Sacramento News & Review, April 9, 2015
Imagine you’re a 37-year-old woman, three months pregnant, living in the Arden-Arcade area, taking the bus to your job at Burger King, where every week you work 40 hours but only earn $9.25 for each.
UC Davis economics professor and director of the Center for Poverty Research Ann Huff Stevens says that when people are “talking about moving $9 an hour to $15 an hour, we know virtually nothing” about how that will impact employment or small businesses. “We really don’t know, and so there’s a risk.”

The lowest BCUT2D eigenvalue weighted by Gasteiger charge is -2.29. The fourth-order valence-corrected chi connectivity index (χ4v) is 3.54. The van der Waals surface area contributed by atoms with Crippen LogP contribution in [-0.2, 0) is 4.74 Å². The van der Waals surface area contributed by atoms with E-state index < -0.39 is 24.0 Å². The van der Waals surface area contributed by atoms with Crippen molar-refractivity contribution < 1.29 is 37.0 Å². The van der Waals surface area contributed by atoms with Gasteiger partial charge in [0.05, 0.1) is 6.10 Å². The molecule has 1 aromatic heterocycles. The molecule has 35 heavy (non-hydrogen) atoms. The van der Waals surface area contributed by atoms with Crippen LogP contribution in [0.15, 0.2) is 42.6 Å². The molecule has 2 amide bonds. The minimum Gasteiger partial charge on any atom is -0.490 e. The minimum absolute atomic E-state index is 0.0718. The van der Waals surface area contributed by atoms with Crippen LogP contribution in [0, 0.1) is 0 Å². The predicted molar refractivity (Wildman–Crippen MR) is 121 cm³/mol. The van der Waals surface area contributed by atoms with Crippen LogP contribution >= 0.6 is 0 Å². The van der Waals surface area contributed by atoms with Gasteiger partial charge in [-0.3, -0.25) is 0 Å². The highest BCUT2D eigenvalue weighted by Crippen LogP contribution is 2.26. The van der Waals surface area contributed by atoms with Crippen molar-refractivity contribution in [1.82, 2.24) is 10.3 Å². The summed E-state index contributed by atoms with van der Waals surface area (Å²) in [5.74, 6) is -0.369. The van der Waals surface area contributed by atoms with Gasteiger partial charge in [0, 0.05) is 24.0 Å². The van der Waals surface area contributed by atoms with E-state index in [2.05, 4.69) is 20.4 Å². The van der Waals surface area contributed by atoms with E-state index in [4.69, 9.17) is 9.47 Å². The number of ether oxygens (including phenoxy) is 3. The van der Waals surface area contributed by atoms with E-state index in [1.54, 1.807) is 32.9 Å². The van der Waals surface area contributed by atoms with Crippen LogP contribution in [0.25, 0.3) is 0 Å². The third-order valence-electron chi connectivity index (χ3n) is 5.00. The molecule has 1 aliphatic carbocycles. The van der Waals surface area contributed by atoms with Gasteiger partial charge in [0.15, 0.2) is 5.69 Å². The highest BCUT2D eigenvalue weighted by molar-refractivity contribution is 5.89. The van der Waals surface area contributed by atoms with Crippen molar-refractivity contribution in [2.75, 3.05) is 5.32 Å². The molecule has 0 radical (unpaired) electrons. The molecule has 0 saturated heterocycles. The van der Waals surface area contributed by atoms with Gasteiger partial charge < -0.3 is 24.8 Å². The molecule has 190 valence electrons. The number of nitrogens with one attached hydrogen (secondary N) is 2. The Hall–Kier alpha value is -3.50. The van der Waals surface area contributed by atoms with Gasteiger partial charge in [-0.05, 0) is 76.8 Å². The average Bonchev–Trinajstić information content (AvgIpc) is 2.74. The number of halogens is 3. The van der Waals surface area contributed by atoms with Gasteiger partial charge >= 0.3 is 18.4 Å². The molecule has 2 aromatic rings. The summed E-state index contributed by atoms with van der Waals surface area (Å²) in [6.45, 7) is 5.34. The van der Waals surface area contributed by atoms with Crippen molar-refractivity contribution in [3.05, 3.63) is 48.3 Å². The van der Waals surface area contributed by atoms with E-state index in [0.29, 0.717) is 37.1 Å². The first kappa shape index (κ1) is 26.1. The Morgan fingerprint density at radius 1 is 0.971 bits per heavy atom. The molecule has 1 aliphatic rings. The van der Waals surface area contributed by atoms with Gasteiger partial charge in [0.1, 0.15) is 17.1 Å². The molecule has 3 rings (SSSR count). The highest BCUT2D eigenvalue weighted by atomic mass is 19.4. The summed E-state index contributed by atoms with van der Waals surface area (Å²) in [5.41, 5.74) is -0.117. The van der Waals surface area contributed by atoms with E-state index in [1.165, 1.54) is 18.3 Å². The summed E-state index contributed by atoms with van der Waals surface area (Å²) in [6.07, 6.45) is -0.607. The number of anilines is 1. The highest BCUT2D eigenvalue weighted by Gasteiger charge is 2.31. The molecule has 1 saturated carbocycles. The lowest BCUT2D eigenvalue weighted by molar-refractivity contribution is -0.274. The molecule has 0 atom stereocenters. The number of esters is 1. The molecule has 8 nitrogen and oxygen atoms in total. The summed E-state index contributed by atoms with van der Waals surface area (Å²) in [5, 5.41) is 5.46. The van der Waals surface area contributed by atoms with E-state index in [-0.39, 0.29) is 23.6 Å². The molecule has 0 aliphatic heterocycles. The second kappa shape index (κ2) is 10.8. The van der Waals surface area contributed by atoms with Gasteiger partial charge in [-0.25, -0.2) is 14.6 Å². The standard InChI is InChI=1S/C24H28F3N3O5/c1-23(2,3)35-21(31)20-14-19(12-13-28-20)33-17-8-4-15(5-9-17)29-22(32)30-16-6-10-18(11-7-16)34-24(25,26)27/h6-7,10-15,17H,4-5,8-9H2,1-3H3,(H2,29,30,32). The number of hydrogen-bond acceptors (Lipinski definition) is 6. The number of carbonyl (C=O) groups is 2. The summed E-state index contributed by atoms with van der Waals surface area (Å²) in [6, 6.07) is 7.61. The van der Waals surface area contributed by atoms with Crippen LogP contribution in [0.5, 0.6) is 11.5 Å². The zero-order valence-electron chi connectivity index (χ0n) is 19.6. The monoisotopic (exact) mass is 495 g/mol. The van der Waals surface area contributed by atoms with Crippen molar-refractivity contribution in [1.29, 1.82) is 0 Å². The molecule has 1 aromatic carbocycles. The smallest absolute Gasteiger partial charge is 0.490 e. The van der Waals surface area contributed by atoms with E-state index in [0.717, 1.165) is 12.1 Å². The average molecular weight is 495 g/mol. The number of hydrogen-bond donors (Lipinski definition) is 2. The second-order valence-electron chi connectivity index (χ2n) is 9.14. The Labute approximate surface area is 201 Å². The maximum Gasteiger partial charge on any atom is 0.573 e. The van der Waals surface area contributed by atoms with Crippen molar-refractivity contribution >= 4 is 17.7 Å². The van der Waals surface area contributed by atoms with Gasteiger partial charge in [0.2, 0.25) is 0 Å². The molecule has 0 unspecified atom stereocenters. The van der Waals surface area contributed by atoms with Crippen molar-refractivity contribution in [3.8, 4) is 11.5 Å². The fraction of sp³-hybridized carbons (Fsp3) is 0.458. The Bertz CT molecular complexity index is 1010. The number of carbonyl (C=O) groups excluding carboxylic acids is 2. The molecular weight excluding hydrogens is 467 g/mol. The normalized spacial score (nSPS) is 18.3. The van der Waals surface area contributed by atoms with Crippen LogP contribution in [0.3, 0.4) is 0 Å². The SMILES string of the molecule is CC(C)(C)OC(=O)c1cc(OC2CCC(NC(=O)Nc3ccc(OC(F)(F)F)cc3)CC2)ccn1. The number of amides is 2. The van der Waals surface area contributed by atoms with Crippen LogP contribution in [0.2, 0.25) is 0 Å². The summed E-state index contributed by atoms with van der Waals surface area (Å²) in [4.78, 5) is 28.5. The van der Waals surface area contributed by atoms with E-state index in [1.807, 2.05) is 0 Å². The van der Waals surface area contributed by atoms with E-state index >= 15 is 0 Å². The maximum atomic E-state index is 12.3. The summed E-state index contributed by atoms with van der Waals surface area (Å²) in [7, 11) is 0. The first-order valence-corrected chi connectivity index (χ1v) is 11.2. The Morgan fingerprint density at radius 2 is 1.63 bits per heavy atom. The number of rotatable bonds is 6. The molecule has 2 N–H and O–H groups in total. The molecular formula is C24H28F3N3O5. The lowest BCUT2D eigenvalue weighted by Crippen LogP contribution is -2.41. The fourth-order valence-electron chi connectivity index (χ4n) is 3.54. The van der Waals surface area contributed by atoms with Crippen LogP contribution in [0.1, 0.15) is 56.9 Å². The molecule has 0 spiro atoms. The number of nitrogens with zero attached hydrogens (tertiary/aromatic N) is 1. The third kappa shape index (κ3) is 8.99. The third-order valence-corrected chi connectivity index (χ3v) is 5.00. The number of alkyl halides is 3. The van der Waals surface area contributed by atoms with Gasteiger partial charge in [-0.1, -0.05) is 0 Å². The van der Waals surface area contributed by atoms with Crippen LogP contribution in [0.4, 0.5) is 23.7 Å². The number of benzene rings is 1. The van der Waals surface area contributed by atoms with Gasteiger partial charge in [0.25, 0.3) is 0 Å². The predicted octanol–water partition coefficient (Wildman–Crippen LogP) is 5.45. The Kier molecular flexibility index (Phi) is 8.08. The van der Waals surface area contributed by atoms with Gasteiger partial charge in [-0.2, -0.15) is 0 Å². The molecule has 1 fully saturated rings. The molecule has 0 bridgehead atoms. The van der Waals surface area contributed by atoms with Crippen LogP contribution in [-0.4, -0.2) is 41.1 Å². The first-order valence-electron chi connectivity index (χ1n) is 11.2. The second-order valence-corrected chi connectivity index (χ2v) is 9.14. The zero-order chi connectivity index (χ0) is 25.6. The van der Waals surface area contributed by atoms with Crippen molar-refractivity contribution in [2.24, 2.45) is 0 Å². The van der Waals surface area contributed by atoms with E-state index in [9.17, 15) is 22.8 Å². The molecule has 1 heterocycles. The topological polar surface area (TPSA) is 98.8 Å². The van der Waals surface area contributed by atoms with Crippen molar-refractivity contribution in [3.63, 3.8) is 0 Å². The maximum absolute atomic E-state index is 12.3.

Her advice for Sacramento would be to carefully raise wages at the bottom, make small adjustments to the minimum wage, and also think about using the tax system to benefit low-income workers (such as lobbying for a statewide earned income tax credit, which would “effectively be a subsidy for low-income workers.”)